Investors who have not already done so will cash in their first-quarter chips next week and turn their attention to the next three months, during which they will have to do without central bank bellows to blow stocks effortlessly higher.

World shares as measured by the MSCI index .MIWD00000PUS are up more than 10 percent since January, after the European Central Bank turned its liquidity taps on full, while Italian and Spanish 10-year borrowing costs have plunged from around 7 percent to 5, though they are now picking up again.

The ECB has played the critical part, creating more than a trillion euros of three-year money for banks to feast on, some of which has leached into stock and bond markets. But it is highly unlikely to repeat the process.

Other major central banks seem to be delivering a similar message, so investors should not count on further money printing by the Federal Reserve or Bank of England either.

The sugar rush is probably over.

That could cause borrowing costs in the United States, Germany and Britain - the safe havens that investors flocked to while the euro zone debt crisis raged - to push up from record low levels and throttle back gains in risk assets.

But most strategists expect a slowing or pause in the recent market rallies, rather than a full-blown reversal.

Never in the field of central banking have so many owed so much to so few, said Paul-Mortimer Lee at BNP Paribas. ECB chief Mario Draghi must take a great deal of credit for the improvement.


There are a number of imponderables going into the second quarter, though few at the turn of the year were predicting the sort of three months investors have just enjoyed.

Greek elections could weaken austerity resolve there, while Italy's Mario Monti faces a fight to push through his flagship labor reforms. A new president in France could seek to renegotiate freshly minted euro zone debt rules and the currency bloc's powers have not yet agreed on how far to bolster their ESM rescue fund, which will come into being by mid-year.

We think that at some stage, peripheral spreads may suffer a setback, perhaps if the Greek elections rattle nerves, for example, and we have pencilled in a widening of Spanish and Italian spreads relative to Germany by about 100 basis points, Mortimer-Lee said.

Spanish yields have already started heading higher after Madrid ripped up a budget deficit target agreed with Brussels.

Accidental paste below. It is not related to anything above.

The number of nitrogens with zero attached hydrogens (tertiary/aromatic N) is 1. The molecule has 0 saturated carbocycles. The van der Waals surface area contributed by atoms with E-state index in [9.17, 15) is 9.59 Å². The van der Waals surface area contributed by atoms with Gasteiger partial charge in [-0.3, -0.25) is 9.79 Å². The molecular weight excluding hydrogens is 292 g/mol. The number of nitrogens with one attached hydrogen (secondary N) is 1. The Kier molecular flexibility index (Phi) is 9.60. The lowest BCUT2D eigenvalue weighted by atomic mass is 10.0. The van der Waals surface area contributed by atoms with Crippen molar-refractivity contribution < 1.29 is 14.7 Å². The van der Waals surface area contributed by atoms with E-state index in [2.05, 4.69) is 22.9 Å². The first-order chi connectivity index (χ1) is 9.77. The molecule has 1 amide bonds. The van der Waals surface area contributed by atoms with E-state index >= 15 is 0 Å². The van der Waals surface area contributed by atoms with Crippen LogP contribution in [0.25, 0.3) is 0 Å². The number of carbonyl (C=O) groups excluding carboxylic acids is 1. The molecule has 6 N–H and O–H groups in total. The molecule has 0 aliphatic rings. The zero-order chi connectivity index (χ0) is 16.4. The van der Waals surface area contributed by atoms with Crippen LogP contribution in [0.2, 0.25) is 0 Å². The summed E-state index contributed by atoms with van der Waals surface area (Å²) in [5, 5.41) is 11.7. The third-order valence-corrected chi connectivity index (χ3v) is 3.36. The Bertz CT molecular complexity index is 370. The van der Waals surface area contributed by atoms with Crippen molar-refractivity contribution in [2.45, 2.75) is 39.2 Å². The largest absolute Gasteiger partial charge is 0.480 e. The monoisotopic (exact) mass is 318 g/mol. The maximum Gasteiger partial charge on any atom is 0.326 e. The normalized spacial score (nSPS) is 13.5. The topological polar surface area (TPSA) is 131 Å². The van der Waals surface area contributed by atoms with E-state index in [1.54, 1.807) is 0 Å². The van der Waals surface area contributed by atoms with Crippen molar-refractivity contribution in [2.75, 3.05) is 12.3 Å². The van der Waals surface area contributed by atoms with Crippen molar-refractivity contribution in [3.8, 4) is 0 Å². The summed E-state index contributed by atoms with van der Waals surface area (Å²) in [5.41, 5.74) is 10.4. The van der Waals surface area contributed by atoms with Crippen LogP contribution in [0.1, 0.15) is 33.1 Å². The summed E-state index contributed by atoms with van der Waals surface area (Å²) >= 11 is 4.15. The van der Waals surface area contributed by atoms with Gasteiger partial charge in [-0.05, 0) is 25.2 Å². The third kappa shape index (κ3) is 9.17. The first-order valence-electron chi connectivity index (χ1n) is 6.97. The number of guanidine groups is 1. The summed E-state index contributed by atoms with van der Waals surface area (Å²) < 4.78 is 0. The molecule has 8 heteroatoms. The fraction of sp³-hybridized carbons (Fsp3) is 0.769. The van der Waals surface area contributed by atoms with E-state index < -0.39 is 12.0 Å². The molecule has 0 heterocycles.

There are also growing signs of an economic slowdown.

Data over the past week showed Chinese industry - a vital motor for the world economy - is continuing to flag. Parallel figures for the euro zone suggest it will flirt with recession, and while the United States seems to be firmly in recovery mode for now, massive deleveraging and fiscal retrenchment is still required, although presidential elections may delay that.

Euro zone inflation data, Germany's Ifo index and U.S. and euro zone consumer confidence numbers will help gauge activity and sentiment in the coming week.

Spain - facing a general strike - will present its full 2012 budget, while a meeting of EU finance ministers late in the week will consider how bulky to make the new ESM rescue fund. If German resistance to increasing the size of the rescue fund does not soften, markets may sniff a weakness of resolve to protect the larger of the euro zone's big debtors.

For now, many market experts see nothing to burst the balloon, not least because prevailing sentiment is a world away from late last year, when the prospect of a euro zone break-up looked all too real. And the trillion euros courtesy of the ECB is still rattling around the financial system.

Although the relief rally of the past quarter is largely behind us, we do not recommend a risk-off strategy across asset classes, Barclays Capital analysts said in a note.

While a minor setback would not be surprising, we are not anticipating a major correction, and would thus avoid reducing exposure to equities, whose valuations appear favorable relative to fixed income.

The MSCI world equity index has added 19 percent since late November.

Reuters' monthly asset allocation polls, to be published on Thursday, will give a guide to where the serious money is being put to work from now on.

The rally in risk assets has been extraordinary this year, so in a way it's positive that weak data is giving traders an opportunity to take profit, said Teppei Ino, currency strategist at Bank of Tokyo-Mitsubishi UFJ in Tokyo.

If the recent falls end as a mere correction, the subsequent rally would be stronger thanks to this pullback.

If the United States continues to look buoyant, a higher dollar and Treasury bond yields could have profound consequences for emerging markets, diluting appetite for carry trade investment in emerging assets.

Central banks in Turkey, South Africa, Hungary, Israel and the Czech Republic all hold monetary policy meetings during the week.